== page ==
Big news happened in my hometown of Memphis, Tenn., when the improbable announcement was made this week that the Swedish-based retailer Ikea will open in the city. I’m not much of a shopper, but as I sit at my Ikea desk next to my Ikea bookshelf with an Ikea lamp lighting my home office, I’m very familiar with making shopping road trips to Ikea.
Shopping road trips are pretty common in my family, particularly when they center on Ikea. We’ve made at least five trips to Atlanta to shop at Ikea and a couple more to Dallas and even one to Cincinnati. Living in Memphis where the closest Ikea is in Atlanta, almost a six-hour drive, it’s a special thing to make it to Ikea.
But now, the unbelievable news is that the megastore is opening in Memphis. I learned years ago as a real estate reporter that Memphis is at best a B-level retail town. All the A-listers like Neiman Marcus, Design Within Reach, Container Store, Mitchell Gold + Bob Williams and Crate and Barrel aren’t coming to Memphis; our demographics don’t support those outlets. In addition to Ikea, Memphis will soon have a massive Bass Pro Shops open in Downtown in the former arena, The Pyramid. And plans are in the works for a massive outlet mall in the southern suburbs. So it’s looking like Memphis soon will be a major shopping road trip destination.
Do you ever make shopping road trips? Is it worth it to you to pile into the car and drive three, four, eight or even 10 hours for a special shopping excursion, whether it’s Ikea, an outlet mall or some random flea market?
I’ve traveled for everything from baseball to basketball to music festivals and weddings. So what’s wrong with a little shopping trip, especially to a destination store that features all the greatness of Ikea?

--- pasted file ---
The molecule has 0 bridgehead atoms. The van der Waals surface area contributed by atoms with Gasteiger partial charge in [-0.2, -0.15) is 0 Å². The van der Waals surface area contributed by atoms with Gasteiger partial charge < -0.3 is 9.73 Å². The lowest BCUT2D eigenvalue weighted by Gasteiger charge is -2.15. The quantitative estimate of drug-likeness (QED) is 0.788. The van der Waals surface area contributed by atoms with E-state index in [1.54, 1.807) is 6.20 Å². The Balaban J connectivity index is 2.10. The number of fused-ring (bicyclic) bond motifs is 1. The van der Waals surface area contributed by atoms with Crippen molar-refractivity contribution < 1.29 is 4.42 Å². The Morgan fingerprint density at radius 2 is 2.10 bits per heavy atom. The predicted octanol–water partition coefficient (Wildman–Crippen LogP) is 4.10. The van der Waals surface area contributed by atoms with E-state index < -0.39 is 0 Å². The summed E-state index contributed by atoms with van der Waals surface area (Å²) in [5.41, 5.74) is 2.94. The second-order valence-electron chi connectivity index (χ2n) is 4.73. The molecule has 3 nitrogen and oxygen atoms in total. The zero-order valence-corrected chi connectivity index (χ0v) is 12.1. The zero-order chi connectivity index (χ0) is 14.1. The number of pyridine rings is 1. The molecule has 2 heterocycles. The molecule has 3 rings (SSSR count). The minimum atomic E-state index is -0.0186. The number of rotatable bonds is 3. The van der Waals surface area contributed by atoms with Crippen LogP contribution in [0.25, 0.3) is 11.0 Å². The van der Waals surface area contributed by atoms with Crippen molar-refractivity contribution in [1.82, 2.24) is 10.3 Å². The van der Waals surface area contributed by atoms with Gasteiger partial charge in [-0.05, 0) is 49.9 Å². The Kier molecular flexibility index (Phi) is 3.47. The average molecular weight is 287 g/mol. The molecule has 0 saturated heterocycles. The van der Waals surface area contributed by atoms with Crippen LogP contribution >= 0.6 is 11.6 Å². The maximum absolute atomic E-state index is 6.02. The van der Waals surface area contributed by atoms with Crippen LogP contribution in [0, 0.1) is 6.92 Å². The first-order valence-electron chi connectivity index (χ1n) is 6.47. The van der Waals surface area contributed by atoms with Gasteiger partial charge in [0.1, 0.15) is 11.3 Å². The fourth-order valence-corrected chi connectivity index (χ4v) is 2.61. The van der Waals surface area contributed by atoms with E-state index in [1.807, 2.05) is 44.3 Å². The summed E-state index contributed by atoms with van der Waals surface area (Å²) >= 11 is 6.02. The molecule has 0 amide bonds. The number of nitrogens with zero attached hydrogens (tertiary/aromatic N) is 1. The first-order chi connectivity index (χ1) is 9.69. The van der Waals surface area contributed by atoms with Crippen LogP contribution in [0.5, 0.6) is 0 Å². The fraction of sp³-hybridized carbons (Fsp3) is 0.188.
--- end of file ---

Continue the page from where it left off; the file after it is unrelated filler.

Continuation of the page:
Think back to your most recent travels and consider how much time you spent shopping. Maybe you didn’t even spend money. But chances are you spent at least some time in a local boutique, antiques store, thrift shop or outlet mall. We don’t travel anywhere without a little shopping.
In the days since the Ikea store was announced I’ve seen a number of people discuss on social media their support for local businesses instead of Ikea. I get the sentiment; we are avid supporters of local small businesses, as well.
But let me go into something I learned when I was a new college graduate living in Dallas and working in the restaurant industry. Beltline Road, particularly in the northern suburbs, is restaurant central. I often wondered how restaurant after restaurant could be so successful when that’s all that was on the street. Too much competition, I thought.
But those restaurants are working together. They serve as a food destination. No, I might not choose your restaurant tonight. But as I go to the one down the street, I’ll pass yours and keep it in mind for next week. You know, all boats rise with the tide.
I believe the same can be true for a retail giant like Ikea. People travel for hundreds of miles to spend the day at Ikea. Yes, some of them will return home the same night. But many more will stay a night or two in local hotels, eat at local restaurants and shop at local businesses.
And when they make a return trip in a year or two, they will remember that little shopping neighborhood in a different part of town that will become part of their future travel experience to your city.
I’m not a fan of shopping. But I do see the value in everyone in the family being happy when we travel. And for my wife, that includes shopping. So I’ll continue finding fun shopping road trips, they just won’t have to include Ikea in a couple of years because we’ll have one at home.